The constitutional right of voting has been afforded to individuals 18 and over to ensure sensible civic participation and the right to weigh in on decisions that will directly impact them. Across this state, 16- and 17-year olds continue to increase their advocacy on local and statewide issues, particularly around education issues that have a direct and immediate impact on their lives and prospects for a successful future. Yet, they lack actual electoral power to turn that advocacy into true accountability at the ballot box. Providing youth with the right to vote while they are still high school students will very likely translate to an increase in more meaningful and informed civic engagement around education. It may also lead to increased voter turnout in historically low school board elections.
Youth are directly impacted by the decisions of school board members and governing community college boards. They must rely on their parents to vote for the elected officials who make the key decisions. "It's always the adults making decision for us, it's time that our voices matter," Maria said.
A significant number of students have parents who are not able to vote in elections because of their citizenship status. Yet their child is a citizen whose voice is left unheard. This leaves those students, whom society has deemed responsible enough to drive, work, and pay taxes, without meaningful representation in fundamental decisions that impact their daily lives in school.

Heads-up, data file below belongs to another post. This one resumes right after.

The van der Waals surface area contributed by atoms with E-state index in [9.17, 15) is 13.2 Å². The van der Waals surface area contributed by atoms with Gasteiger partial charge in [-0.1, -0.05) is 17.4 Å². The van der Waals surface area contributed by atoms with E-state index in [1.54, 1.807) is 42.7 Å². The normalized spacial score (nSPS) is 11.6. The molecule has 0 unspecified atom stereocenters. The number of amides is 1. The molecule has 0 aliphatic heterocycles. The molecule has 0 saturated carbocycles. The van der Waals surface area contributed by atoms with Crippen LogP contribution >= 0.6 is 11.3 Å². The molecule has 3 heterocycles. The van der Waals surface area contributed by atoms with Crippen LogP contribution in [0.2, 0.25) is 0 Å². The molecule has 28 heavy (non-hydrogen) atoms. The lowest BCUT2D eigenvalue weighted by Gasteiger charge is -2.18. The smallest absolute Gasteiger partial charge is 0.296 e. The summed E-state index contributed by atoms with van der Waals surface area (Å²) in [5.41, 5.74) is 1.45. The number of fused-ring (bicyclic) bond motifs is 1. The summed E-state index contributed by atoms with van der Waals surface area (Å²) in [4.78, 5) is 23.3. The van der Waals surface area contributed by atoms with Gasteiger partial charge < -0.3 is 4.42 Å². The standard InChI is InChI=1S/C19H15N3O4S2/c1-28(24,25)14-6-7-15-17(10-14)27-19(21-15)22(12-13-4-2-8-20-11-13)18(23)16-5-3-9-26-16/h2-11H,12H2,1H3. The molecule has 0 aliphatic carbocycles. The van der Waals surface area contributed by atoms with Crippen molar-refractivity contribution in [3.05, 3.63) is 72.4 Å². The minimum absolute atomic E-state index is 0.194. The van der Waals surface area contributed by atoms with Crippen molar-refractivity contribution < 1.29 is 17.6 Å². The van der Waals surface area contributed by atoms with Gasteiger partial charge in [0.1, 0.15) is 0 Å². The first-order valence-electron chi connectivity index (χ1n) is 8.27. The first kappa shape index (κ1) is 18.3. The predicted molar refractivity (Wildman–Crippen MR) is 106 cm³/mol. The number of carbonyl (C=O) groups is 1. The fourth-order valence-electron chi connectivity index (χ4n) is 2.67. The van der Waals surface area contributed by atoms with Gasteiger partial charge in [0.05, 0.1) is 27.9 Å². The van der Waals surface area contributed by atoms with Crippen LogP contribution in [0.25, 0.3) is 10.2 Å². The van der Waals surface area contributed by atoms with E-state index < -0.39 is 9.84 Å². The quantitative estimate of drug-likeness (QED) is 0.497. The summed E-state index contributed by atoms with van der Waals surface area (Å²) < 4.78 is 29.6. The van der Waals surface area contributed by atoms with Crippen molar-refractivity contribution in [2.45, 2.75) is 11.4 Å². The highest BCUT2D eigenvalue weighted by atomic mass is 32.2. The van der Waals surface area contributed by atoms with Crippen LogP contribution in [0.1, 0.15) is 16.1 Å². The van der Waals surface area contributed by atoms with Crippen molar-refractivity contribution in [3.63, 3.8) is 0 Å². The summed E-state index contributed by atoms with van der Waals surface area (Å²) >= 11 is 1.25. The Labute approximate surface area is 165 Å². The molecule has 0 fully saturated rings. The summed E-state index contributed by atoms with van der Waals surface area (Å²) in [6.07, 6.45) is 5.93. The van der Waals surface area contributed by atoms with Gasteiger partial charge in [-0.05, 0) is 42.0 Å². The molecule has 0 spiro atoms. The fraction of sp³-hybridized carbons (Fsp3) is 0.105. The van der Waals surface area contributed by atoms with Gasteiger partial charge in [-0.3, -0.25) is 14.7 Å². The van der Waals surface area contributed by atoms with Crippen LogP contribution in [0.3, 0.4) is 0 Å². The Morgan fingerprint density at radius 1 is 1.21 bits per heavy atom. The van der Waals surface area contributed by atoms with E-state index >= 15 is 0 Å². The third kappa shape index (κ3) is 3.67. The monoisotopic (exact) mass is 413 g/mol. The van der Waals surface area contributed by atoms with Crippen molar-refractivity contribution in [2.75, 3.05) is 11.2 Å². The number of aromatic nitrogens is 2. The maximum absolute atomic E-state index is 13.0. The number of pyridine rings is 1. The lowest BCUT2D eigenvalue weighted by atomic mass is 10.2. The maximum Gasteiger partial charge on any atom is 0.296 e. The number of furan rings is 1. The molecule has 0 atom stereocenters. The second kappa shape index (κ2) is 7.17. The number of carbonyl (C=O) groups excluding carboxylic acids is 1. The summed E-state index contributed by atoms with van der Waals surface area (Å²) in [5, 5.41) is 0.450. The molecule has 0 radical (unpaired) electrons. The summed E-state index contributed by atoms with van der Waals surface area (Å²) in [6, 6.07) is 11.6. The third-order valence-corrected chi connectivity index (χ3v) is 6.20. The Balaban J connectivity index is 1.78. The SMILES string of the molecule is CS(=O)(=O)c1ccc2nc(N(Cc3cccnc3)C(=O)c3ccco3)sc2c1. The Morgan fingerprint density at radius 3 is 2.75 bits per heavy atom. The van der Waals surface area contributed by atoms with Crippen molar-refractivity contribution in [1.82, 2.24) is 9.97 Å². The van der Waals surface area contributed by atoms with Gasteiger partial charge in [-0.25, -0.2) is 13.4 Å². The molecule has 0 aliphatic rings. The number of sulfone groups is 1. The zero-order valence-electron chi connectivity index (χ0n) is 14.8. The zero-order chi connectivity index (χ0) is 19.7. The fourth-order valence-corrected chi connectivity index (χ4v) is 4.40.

Former Senator Paul Wellstone opined that, "Education and democracy have the same goal: the fullest possible development of human capabilities." Assemblywoman Gonzalez's proposal is a bold opportunity for California to enfranchise and empower future generations by engaging young people in a core civic responsibility early; and turning young voters into lifelong voters who are invested in the democratic process. Our young people should not be relegated to the sideline nor should their concerns be swept to the side and muted. Democracy is to be expanded and not limited. Lowering the voting age to 16 in school board and community college elections is a reasonable solution to ensure that youth like Maria are respected and heard by the very people who play a significant role in determining their future. #Voteat16